History: time and place where context matters

Green, Nicole ORCID: https://orcid.org/0000-0002-2117-3504 and Reitano, Paul (2012) History: time and place where context matters. In: Joint International Conference of the Australian Association for Research in Education and the Asia Pacific Educational Research Association (AARE 2012): Regional and Global Cooperation in Educational Research, 2-6 Dec 2012, Sydney, Australia.

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This paper presents an analysis of data collected during the stages of an ARC Linkage Grant exploring the teaching and the learning of History in early years and primary classrooms located in Queensland, New South Wales and Victoria. Aoki (1991 in Berman) and other postmodern colleagues argue that school curriculum is not simply a technical document specifying content to be covered, outlining prescribed learning outcomes, detailing teaching strategies and stipulating assessment procedures. Curriculum is not static, not an unmoving form that teachers can systematically implement or students can passively receive. Curriculum is the lived experience of teachers and students as they engage together in the learning process. Aoki's work alerts us to our responsibility to ask questions and seek understanding about curriculum implementation and the nature of the educational experience for school communities. As curriculum inquirers, the research team is working within the many layers of the Australia Curriculum (History) context: across three States in urban, regional and remote locations, and among stakeholders - policy makers, professional association members, syllabus developers, school leadership and management, teachers and students. The paper will first discuss the Framework for data collection and analysis. The Framework combines a stage theory of curriculum with Harré & van Langenhove (1999) Positioning Theory, which has been adapted by our colleagues Mary Dixon and Kim Senior. Data have been analysed individually and collectively by the research team. In drawing upon the Framework, we recognize our responsibility to uncover more experientially holistic and sophisticated theoretical understandings. The paper will then share a visual depiction of the findings to date as a way to emphasize the complexity of the many layers of the Australia curriculum (History) context, and the ways in which the storylines and positioning of stakeholders cannot be understood in isolation from current curriculum development, implementation and enactment.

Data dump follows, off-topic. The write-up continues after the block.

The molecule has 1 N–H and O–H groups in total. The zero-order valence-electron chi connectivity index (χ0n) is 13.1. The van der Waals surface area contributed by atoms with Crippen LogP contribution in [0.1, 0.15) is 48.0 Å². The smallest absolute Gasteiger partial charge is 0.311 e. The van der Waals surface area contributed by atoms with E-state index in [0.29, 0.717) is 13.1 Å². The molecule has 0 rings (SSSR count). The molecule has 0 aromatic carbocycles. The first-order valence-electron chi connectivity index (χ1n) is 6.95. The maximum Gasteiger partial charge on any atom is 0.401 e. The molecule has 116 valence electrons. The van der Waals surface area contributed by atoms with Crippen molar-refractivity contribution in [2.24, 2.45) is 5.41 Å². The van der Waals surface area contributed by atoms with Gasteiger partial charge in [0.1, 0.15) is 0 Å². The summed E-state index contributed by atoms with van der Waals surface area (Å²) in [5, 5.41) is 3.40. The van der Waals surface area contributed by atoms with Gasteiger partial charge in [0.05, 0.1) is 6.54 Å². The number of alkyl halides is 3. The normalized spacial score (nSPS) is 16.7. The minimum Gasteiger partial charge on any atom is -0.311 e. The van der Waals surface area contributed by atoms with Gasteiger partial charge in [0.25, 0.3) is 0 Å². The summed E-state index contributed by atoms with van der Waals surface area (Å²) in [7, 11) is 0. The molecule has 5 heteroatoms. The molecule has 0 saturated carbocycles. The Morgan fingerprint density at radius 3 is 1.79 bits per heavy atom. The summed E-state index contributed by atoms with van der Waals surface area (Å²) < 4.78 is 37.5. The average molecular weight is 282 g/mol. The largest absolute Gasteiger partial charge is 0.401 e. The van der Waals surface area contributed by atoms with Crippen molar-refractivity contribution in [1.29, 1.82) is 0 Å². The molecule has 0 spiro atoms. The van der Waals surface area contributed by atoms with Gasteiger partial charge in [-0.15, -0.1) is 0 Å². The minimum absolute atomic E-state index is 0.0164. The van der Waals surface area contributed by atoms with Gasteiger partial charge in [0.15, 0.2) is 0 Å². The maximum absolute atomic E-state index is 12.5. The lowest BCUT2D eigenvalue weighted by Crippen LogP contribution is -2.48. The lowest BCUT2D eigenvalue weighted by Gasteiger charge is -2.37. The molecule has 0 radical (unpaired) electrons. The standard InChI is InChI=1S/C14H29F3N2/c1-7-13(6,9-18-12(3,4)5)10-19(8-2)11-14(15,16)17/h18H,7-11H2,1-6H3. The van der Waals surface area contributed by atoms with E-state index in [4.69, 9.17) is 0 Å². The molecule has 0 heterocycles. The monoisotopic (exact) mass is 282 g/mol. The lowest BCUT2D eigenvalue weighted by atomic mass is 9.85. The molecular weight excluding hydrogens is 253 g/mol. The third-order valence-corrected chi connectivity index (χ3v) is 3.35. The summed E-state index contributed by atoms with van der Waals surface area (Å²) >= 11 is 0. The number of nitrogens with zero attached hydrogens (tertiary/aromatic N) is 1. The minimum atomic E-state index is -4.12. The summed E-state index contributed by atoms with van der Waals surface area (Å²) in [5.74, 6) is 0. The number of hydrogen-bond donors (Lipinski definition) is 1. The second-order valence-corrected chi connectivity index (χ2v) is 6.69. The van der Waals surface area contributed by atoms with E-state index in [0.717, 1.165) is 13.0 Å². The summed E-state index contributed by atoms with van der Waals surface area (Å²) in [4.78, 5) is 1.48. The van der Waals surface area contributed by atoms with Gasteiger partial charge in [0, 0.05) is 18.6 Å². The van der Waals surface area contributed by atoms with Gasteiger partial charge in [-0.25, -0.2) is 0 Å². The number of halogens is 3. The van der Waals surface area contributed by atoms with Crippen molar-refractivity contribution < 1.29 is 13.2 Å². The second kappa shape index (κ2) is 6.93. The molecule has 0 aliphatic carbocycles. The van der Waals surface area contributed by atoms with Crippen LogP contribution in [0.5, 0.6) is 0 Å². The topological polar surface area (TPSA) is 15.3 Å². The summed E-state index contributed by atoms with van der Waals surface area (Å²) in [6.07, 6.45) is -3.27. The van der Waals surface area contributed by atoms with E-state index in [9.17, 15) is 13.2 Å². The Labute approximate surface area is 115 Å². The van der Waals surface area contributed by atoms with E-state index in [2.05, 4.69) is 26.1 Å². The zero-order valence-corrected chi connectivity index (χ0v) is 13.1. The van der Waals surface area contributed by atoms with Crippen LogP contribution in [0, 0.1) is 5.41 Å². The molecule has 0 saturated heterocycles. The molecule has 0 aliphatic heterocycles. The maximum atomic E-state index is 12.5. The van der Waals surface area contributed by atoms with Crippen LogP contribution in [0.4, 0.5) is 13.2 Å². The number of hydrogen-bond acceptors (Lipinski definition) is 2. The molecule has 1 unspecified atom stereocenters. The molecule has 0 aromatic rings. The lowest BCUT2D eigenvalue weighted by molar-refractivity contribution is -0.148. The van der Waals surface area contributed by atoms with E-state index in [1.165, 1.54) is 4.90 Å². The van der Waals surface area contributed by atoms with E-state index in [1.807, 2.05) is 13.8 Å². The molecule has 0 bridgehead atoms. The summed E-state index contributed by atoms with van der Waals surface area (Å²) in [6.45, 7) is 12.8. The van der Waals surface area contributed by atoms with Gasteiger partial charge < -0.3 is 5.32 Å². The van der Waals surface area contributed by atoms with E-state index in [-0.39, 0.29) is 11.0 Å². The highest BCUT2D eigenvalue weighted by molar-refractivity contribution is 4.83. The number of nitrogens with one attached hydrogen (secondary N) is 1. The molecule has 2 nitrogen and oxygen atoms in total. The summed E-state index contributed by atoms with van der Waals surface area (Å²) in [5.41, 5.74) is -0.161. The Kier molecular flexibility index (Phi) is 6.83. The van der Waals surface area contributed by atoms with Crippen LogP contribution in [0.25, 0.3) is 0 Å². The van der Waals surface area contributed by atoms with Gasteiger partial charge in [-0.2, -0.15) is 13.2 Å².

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Item Type: Conference or Workshop Item (Commonwealth Reporting Category E) (Paper)
Refereed: No
Item Status: Live Archive
Additional Information: AARE does not ask for copyright of refereed papers – copyright remains vested with the author.
Faculty/School / Institute/Centre: Historic - Faculty of Education (Up to 30 Jun 2013)
Faculty/School / Institute/Centre: Historic - Faculty of Education (Up to 30 Jun 2013)
Date Deposited: 07 Jun 2013 04:40
Last Modified: 15 Sep 2017 03:57
Fields of Research (2008): 13 Education > 1302 Curriculum and Pedagogy > 130205 Humanities and Social Sciences Curriculum and Pedagogy (excl. Economics, Business and Management)
21 History and Archaeology > 2103 Historical Studies > 210399 Historical Studies not elsewhere classified
13 Education > 1301 Education Systems > 130105 Primary Education (excl. Maori)
Fields of Research (2020): 39 EDUCATION > 3901 Curriculum and pedagogy > 390107 Humanities and social sciences curriculum and pedagogy (excl. economics, business and management)
43 HISTORY, HERITAGE AND ARCHAEOLOGY > 4303 Historical studies > 430399 Historical studies not elsewhere classified
39 EDUCATION > 3903 Education systems > 390304 Primary education
Socio-Economic Objectives (2008): E Expanding Knowledge > 97 Expanding Knowledge > 970113 Expanding Knowledge in Education
URI: http://eprints.usq.edu.au/id/eprint/23585

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